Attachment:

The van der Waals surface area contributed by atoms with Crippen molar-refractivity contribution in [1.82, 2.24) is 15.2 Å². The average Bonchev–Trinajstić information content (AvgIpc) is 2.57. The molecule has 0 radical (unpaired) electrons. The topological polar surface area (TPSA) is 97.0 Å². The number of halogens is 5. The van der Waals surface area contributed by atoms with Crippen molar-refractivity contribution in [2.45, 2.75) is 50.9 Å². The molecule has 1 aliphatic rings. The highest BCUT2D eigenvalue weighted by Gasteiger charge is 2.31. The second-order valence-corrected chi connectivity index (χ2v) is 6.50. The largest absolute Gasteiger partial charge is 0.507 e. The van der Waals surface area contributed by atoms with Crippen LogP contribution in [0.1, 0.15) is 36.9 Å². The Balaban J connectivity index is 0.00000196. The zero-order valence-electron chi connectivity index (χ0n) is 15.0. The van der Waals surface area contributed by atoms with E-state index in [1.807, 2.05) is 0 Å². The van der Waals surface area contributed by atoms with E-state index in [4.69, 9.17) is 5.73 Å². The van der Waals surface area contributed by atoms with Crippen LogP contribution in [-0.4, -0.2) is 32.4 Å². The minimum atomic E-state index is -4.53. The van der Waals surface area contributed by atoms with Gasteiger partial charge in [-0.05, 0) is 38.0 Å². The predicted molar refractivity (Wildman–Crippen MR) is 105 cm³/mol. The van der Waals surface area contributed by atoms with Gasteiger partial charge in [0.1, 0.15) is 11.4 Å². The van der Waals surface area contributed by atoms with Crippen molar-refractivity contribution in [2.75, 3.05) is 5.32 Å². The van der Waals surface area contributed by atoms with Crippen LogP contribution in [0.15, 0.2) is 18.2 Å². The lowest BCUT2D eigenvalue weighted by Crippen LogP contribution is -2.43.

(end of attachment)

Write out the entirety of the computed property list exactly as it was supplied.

The van der Waals surface area contributed by atoms with Crippen molar-refractivity contribution in [1.82, 2.24) is 15.2 Å². The average Bonchev–Trinajstić information content (AvgIpc) is 2.57. The molecule has 0 radical (unpaired) electrons. The topological polar surface area (TPSA) is 97.0 Å². The number of halogens is 5. The van der Waals surface area contributed by atoms with Crippen molar-refractivity contribution in [2.45, 2.75) is 50.9 Å². The molecule has 1 aliphatic rings. The highest BCUT2D eigenvalue weighted by Gasteiger charge is 2.31. The second-order valence-corrected chi connectivity index (χ2v) is 6.50. The largest absolute Gasteiger partial charge is 0.507 e. The van der Waals surface area contributed by atoms with Crippen LogP contribution in [0.1, 0.15) is 36.9 Å². The Balaban J connectivity index is 0.00000196. The zero-order valence-electron chi connectivity index (χ0n) is 15.0. The van der Waals surface area contributed by atoms with E-state index in [1.807, 2.05) is 0 Å². The van der Waals surface area contributed by atoms with E-state index in [4.69, 9.17) is 5.73 Å². The van der Waals surface area contributed by atoms with Crippen LogP contribution in [-0.4, -0.2) is 32.4 Å². The minimum atomic E-state index is -4.53. The van der Waals surface area contributed by atoms with Gasteiger partial charge in [-0.05, 0) is 38.0 Å². The predicted molar refractivity (Wildman–Crippen MR) is 105 cm³/mol. The van der Waals surface area contributed by atoms with Gasteiger partial charge in [0.1, 0.15) is 11.4 Å². The van der Waals surface area contributed by atoms with Crippen molar-refractivity contribution in [2.75, 3.05) is 5.32 Å². The van der Waals surface area contributed by atoms with Crippen LogP contribution in [0.15, 0.2) is 18.2 Å². The lowest BCUT2D eigenvalue weighted by Crippen LogP contribution is -2.43.